Riemersma's research provides further scientific evidence for this. The results of the study found that after prolonged driving, the driver's heart rate decreases, and sympathetic nerve activity increases, indicating an increase in fatigue. This study demonstrates that there are indeed certain characteristic physiological signals that can be used as relatively accurate indicators of driving fatigue.

  1. Night driving

In terms of time, although there are factors that can always cause driving fatigue, driving at night usually consumes more energy of the driver. While driving in the morning, drivers are more likely to be sleepy due to hunger or digestion after a meal. And visual impairment is more severe when driving at dusk. Nevertheless, driving at night, especially at midnight, is much more difficult.

On the one hand, the dim light at night makes drivers need to be more careful than during the day to watch the oncoming traffic, and thus more likely to enter a state of fatigue. The biggest difference between night driving and day driving is that the environmental conditions have changed. The daytime environment is conducive to driving, as people's vision is not particularly affected.

But at night, the visible range of driving is much smaller, and the surrounding reference becomes more blurred. Therefore, the driver usually determines the driving situation based on the lights of the car. For example, if there is a junction or curve ahead, the driver will find that the light of the vehicle ahead suddenly disappears. Therefore, driving at night consumes more energy for the driver.

On the other hand, flashing lights make drivers more likely to feel drowsy. At night, unlike daytime when there is natural light, it is all flashing lights on the roads at night. The continuous flashing of lights can easily cause visual fatigue and make people's emergency ability weaken.  With the reflection of lights around at night, it is sometimes difficult for the driver to judge the direction and creating a slight sense of dizziness and drowsiness. In addition, at night, the human’s body functions are reduced, which often leads to spontaneous fatigue.


Driver Fatigue Symptoms

Driving fatigue can be divided into two categories: behavioral and psychological characteristics in terms of how it manifests itself. And the characteristics manifested differ depending on the driver's level of fatigue. See the table below for details of driver fatigue symptoms.

Behavioral characteristics Behavioral characteristics of mild fatigue increased blinking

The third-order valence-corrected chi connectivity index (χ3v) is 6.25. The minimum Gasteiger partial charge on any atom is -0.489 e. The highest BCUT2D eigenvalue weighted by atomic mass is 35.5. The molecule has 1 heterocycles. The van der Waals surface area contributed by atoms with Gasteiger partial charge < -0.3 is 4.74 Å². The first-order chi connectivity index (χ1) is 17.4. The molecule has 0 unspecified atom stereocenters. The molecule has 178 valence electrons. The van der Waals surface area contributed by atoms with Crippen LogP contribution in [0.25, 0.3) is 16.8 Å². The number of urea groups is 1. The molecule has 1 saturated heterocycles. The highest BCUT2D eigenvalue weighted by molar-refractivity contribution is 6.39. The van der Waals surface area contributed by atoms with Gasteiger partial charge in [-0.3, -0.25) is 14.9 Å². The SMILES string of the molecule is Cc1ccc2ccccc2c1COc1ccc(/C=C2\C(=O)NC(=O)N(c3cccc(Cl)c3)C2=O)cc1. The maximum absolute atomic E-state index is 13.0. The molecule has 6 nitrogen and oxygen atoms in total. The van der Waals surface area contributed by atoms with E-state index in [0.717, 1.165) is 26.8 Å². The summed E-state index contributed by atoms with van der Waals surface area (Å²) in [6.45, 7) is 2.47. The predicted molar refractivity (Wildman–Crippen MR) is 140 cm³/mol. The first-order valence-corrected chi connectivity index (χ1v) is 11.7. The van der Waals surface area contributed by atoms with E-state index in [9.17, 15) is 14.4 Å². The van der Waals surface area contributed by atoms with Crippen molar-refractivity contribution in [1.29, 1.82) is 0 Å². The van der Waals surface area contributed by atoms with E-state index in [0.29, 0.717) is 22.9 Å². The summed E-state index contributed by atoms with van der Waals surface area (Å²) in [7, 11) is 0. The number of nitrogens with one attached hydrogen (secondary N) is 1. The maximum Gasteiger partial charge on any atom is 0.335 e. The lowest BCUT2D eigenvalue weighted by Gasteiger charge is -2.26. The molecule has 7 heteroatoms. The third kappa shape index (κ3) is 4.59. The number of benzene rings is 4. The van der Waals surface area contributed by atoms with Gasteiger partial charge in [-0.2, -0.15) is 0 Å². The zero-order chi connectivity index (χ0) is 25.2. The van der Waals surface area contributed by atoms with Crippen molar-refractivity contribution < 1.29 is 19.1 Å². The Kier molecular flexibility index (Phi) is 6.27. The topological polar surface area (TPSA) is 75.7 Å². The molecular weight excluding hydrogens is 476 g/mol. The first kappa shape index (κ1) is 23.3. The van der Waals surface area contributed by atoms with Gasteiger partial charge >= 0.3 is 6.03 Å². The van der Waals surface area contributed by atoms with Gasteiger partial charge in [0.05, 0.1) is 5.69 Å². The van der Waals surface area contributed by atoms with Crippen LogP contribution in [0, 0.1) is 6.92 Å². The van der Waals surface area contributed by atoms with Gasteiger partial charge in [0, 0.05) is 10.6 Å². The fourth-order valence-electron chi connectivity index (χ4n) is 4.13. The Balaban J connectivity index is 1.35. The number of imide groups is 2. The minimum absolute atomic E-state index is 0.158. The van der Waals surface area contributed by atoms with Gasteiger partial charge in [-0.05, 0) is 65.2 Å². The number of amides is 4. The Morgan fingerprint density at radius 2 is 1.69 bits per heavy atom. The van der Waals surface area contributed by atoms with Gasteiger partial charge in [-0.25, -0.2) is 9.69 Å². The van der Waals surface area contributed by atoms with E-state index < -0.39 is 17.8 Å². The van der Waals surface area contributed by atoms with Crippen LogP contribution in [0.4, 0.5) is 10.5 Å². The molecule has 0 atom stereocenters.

intermittent yawning
slight discomfort in the limbs
Behavioral characteristics of moderate fatigue frequent blinking and frequent eye rubbing
frequent head nodding
inability to shift gears accurately and timely
slight drowsiness in the head
Behavioral characteristics of severe fatigue dry eyes and longer closing time
frequent yawning
slow reaction
inability to concentrate
stiff limbs
subconscious steering wheel manipulation
Psychological characteristics Long years of driving experience and self-perceived skillfulness in driving
fluke's mentality about traffic accidents
dual pressure from work and family

You need to pay particular attention when you are driving and the corresponding driver fatigue symptoms, especially of a more severe degree, appear.

Driver Fatigue Tips

For the above-mentioned causes of driving fatigue, here are some driver fatigue tips for you to deal with them.

Ensure Adequate Sleep

As mentioned above, the best way to avoid fatigue is to ensure sufficient rest time. The body rule of humans is to ensure at least seven to eight hours of optimal sleep a day. According to the natural laws of the human body, most people need to ensure at least seven to eight hours of sleep a day. Only when you get enough sleep before driving a car can you be sure to have plenty of energy during the process of driving a vehicle.

Ensure Regular Breaks

It is also important to note that if driving for a long period of time is necessary, what you can do is ensure regular breaks during the whole period, therefore, maintain sufficient energy and mental concentration to deal with some unexpected situations during the journey.

Specifically, after driving a certain distance or time (in general, the best driving time should not exceed two hours), the driver needs to stop and take a break for about 20 minutes, to look into the distance, twist and turn the body, relax, and unwind the ankles.

If you are worried that sometimes you forget to take regular breaks because you are too focused on driving, you can consider a car accessory with a fatigue driving reminder function, such as a car recorder, to give you a driver fatigue alarm. Take our WOLFBOX G900 for example, after setting the menu to open the fatigue driving reminder function, the car recorder will beep every hour to give you a driver fatigue alarm. And at this time, you will conveniently know it is time to go to rest.

Create a Comfortable Driving Environment

As mentioned earlier, it is advised for drivers to avoid nighttime driving if conditions permit. But in fact, most drivers may have to drive after sunset because of commuting or commercial needs. So, in this case, what we can do is try to create a comfortable driving environment, to make the driving process consume as little of our energy as possible.

First, speed control is the most effective method. High-speed driving is easy to make the driver nervous. Driving at a slightly lower-than-normal speed can reduce mental stress and reduce fatigue effectively. Also, for driving comfort, you can try to overtake and brake less.

Second, adjusting the seat to make the sitting position more comfortable is also helpful. For the vehicle seat without a lumbar support function, you can add a lumbar cushion in the back and seat gap, which effectively relieves the pressure on your lumbar spine. In addition, the seat may also need to be adjusted to the most appropriate position.

On the one hand, when your arms are straight, the wrists are needed to just rest on the steering wheel above the spokes; on the other hand, when the forefoot is on the clutch pedal, there is the space needed to let the whole leg maintain a certain degree of bending.

Also, if rolling down the windows, playing different styles of music, chewing gum or any other driver fatigue tip helps you, you can try that too, as long as you can get a more comfortable driving experience.